Programming a paintable computer
Author(s)Butera, William J. (William Joseph)
Massachusetts Institute of Technology. Dept. of Architecture. Program In Media Arts and Sciences.
V. Michael Bove, Jr.
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A paintable computer is defined as an agglomerate of numerous, finely dispersed, ultra-miniaturized computing particles; each positioned randomly, running asynchronously and communicating locally. Individual particles are tightly resource bound, and processing is necessarily distributed. Yet computing elements are vanishingly cheap and are regarded as freely expendable. In this regime, a limiting problem is the distribution of processing over a particle ensemble whose topology can vary unexpectedly. The principles of material self-assembly are employed to guide the positioning of "process fragments" - autonomous, mobile pieces of a larger process. These fragments spatially position themselves and reaggregate into a running process. We present the results of simulations to show that "process self-assembly" is viable, robust and supports a variety of useful applications on a paintable computer. We describe a hardware reference platform as an initial guide to the application domain. We describe a programming model which normatively defines the term process fragment and which provides environmental support for the fragment's mobility, scheduling and data exchange. The programming model is embodied in a simulator that supports development, test and visualization on a 2D particle ensemble. Experiments on simple combinations of fragments demonstrate robustness and explore the limits of scale invariance. Process fragments are shown interacting to approximate conservative fields, and using these fields to implement scaffolded and thermodynamic self-assembly.(cont.) Four applications demonstrate practical relevance, delineate the application domain and collectively illustrate the paintable's capacity for storage, communication and signal processing. These four applications are Audio Streaming, Holistic Data Storage, Surface Bus and Image Segmentation.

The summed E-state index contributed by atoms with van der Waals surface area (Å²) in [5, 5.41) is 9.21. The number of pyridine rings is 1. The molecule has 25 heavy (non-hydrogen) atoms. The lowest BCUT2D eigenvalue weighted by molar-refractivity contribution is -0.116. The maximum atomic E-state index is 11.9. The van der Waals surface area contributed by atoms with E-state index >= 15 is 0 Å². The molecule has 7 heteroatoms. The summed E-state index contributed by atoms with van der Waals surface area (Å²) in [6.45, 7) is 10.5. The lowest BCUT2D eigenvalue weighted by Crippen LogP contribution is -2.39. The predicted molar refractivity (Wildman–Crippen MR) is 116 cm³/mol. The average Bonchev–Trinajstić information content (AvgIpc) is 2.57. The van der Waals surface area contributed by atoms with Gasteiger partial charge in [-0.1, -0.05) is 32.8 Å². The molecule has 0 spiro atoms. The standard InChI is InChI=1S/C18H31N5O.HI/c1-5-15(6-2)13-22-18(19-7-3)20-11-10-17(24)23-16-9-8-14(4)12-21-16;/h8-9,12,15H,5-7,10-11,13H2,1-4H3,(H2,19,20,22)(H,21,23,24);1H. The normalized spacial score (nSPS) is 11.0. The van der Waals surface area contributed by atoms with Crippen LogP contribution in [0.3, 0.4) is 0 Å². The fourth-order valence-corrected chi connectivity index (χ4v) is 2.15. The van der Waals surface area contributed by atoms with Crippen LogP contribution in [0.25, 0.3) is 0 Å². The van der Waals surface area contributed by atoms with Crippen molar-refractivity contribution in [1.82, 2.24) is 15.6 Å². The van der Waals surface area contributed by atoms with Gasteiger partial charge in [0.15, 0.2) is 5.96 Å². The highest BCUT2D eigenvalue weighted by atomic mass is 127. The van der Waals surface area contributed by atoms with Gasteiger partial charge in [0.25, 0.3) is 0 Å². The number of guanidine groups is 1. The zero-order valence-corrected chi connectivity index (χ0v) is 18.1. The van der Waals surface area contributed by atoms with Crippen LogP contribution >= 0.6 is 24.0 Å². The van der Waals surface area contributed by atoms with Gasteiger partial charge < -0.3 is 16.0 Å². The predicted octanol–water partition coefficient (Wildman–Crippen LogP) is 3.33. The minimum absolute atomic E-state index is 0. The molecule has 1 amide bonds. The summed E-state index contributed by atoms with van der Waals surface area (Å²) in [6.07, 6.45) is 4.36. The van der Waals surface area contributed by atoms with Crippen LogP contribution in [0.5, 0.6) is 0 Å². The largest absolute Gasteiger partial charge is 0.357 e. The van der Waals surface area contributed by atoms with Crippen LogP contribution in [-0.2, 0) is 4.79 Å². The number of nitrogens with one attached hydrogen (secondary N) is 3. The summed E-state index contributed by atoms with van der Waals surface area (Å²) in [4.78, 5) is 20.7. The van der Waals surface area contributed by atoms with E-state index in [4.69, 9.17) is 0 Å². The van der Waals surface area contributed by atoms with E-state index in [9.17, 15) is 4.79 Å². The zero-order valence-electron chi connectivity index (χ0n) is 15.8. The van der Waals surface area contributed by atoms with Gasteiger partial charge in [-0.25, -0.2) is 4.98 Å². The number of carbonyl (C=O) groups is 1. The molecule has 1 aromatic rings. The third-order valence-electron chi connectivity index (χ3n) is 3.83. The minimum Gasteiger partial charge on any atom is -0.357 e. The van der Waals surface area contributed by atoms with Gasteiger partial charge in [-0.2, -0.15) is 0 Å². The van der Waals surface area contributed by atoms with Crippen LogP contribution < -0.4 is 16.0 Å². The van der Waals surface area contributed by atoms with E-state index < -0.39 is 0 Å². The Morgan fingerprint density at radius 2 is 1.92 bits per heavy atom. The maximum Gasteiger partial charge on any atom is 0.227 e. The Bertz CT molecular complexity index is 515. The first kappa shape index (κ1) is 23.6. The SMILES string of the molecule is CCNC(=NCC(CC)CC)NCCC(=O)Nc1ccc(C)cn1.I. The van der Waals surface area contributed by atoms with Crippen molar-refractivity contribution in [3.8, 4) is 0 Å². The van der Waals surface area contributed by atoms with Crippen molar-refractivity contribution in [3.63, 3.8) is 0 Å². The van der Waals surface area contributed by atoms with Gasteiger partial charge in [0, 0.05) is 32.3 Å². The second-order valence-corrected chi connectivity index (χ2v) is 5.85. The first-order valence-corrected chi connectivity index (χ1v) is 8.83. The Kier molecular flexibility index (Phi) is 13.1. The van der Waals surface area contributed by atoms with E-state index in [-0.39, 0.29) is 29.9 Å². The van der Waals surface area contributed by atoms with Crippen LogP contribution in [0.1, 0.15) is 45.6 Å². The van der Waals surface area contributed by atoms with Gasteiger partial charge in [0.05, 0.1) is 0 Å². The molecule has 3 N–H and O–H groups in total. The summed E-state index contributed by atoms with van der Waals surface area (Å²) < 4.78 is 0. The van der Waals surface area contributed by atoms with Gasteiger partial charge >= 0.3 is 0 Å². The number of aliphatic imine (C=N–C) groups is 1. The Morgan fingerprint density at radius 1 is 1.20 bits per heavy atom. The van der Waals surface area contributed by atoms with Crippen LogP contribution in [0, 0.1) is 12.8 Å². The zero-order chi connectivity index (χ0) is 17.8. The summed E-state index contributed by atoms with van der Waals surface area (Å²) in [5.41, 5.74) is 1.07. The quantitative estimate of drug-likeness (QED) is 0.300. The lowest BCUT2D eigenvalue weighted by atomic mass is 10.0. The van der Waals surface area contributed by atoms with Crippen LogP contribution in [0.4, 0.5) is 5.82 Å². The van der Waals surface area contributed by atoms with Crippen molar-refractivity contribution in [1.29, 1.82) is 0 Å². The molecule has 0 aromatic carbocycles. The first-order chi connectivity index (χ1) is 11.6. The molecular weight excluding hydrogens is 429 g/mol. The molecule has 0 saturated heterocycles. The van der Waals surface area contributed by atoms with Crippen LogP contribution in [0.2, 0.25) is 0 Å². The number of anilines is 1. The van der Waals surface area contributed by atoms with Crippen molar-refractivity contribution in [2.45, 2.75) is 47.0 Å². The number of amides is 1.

Thesis (Ph. D.)--Massachusetts Institute of Technology, School of Architecture and Planning, Program in Media Arts and Sciences, 2002.Includes bibliographical references (p. 163-169).
DepartmentMassachusetts Institute of Technology. Dept. of Architecture. Program In Media Arts and Sciences.
Massachusetts Institute of Technology
Architecture. Program In Media Arts and Sciences.